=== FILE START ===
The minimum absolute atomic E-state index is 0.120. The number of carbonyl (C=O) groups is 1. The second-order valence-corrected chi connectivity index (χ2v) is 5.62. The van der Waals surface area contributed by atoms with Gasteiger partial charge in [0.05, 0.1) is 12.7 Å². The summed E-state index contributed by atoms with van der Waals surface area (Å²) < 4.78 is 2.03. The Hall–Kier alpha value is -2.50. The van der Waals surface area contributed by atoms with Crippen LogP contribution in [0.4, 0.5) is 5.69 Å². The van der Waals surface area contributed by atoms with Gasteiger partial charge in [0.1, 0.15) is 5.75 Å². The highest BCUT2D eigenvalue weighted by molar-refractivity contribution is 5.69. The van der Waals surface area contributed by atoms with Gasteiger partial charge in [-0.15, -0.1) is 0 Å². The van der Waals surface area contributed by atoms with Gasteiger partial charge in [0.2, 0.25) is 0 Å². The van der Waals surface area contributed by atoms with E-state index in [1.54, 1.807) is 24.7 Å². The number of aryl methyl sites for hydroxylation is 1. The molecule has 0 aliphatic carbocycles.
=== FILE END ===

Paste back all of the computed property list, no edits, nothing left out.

The minimum absolute atomic E-state index is 0.120. The number of carbonyl (C=O) groups is 1. The second-order valence-corrected chi connectivity index (χ2v) is 5.62. The van der Waals surface area contributed by atoms with Gasteiger partial charge in [0.05, 0.1) is 12.7 Å². The summed E-state index contributed by atoms with van der Waals surface area (Å²) < 4.78 is 2.03. The Hall–Kier alpha value is -2.50. The van der Waals surface area contributed by atoms with Crippen LogP contribution in [0.4, 0.5) is 5.69 Å². The van der Waals surface area contributed by atoms with Gasteiger partial charge in [0.1, 0.15) is 5.75 Å². The highest BCUT2D eigenvalue weighted by molar-refractivity contribution is 5.69. The van der Waals surface area contributed by atoms with Gasteiger partial charge in [-0.15, -0.1) is 0 Å². The van der Waals surface area contributed by atoms with Gasteiger partial charge in [0.2, 0.25) is 0 Å². The van der Waals surface area contributed by atoms with E-state index in [1.54, 1.807) is 24.7 Å². The number of aryl methyl sites for hydroxylation is 1. The molecule has 0 aliphatic carbocycles.